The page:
When I first created the page designs two years ago (time flies!), we hadn’t published a paper yet and were making a lot of educated guesses. We picked a name, made a list of stories we wanted to cover, and leaped into the void.
Now we’ve settled into some routines and have a better sense of who we are and who we want to become. Last summer we took time for an off-site planning meeting and refined our mission statement, clarified our values and goals, and defined our personality:
Our mission is to report essential stories that wouldn’t otherwise be told, informing readers about Knoxville’s critical issues, vital personalities, and unique cultural heritage.
Naturally, there were some characteristics that were getting lost or were out of sync with the old design. The original design elements were inspired by the vintage name and styling of the wings, which felt a bit formal next to some of our news and entertainment coverage. We value our connection to the community, but the design was a little stiff and fussy.
The goal of the design update is to reflect the personality, energy, and accessibility we’re striving for in our content. Plus, from a practical standpoint, the Opinion and News sections didn’t match other sections and the first pages of A&E and Calendar were easily missed. Here’s how those goals will manifest in the new design.
Navigation: We’ve rearranged the contents page and made the section headers consistent from Howdy to ’Bye so it’s easier for you to find the stories you love most.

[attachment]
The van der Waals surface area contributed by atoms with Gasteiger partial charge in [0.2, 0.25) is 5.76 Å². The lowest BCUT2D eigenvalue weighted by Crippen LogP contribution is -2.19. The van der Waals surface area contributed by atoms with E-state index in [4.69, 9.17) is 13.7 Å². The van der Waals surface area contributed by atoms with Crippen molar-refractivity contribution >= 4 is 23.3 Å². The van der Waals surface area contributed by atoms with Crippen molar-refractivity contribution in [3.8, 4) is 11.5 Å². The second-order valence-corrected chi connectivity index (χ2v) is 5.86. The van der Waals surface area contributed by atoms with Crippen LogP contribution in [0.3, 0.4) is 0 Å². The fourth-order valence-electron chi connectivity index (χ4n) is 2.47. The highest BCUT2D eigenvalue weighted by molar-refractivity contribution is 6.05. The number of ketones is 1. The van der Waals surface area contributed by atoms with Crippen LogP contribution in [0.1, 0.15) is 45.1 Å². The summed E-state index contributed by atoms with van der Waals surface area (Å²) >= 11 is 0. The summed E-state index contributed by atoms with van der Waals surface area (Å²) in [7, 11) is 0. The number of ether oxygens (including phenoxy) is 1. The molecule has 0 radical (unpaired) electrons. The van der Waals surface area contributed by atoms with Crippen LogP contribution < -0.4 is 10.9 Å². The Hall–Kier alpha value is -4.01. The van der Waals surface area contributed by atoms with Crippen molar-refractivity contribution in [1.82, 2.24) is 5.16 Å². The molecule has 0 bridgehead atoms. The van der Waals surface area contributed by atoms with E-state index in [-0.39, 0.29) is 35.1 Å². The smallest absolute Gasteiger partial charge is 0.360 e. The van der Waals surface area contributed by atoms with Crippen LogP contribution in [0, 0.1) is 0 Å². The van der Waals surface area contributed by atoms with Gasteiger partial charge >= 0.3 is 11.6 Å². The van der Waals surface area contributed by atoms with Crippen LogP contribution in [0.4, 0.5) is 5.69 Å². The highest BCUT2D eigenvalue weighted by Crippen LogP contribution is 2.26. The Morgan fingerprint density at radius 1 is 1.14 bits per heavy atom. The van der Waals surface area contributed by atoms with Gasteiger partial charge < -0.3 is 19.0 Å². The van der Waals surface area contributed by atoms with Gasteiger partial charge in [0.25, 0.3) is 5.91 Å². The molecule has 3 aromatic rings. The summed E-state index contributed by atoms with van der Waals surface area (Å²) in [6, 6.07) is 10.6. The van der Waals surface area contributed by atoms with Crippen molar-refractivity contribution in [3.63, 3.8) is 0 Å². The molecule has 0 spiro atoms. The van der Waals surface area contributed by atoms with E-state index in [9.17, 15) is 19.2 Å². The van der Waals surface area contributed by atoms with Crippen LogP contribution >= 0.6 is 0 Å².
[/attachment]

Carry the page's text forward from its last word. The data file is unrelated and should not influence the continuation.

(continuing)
Photos: We want you to get to know us and vice versa. To that end, you’ll see photos of many columnists next to their bylines, occasional photos and blurbs next to our staff and contributors list, and more faces of you, our fellow Knoxvillians, wherever possible.
Type: Our nonprofit budget still restricts our paper options and the grayness of the paper will remain a challenge to readability. However, we do think the wider letter forms and the little bit of extra space between lines will help. Plus, matching our publication typefaces to the logo creates a more unified look.
Dot Patterns: Little strips of halftone dots remind the viewer of our roots in print and reflect how we want to stay a little rough around the edges.
Irregular Shapes: Boxes that are not quite straight-edged or square create an energy and casualness with a more handmade feel.
Flexibility: Cover-story content can range from entertainment to local personality profiles to serious news. Those designs will still need flexibility to fit the needs of different types of content, but a more stable and clear framework surrounding them should help them both fit in and stand out.
Entry points: Look for callouts throughout that point to deeper content on our website and social media. A&E is introducing more short reviews of local bands, albums, and venues. The Calendar will keep you busy with a Weekend Guide and Quick Picks in addition to our Spotlights.
Design updates may seem superficial, but they are vital to our success. Strong, consistent visuals help us increase the recognition of our name while we’re still growing. Good design supports storytelling, reveals personality, and encourages dialogue. To that end, I hope you enjoy reading these stories that otherwise wouldn’t be told, get to know us better, and let us know what you think.
Art Director Tricia Bateman is a veteran art director with experience ranging from agency work to books and multiple magazines. As art director for HOW, the magazine for graphic design professionals, she was named to Folio magazine’s “Folio: 40,” its annual list of the most influential people in the magazine industry, in 2007. You can reach Tricia at firstname.lastname@example.org.
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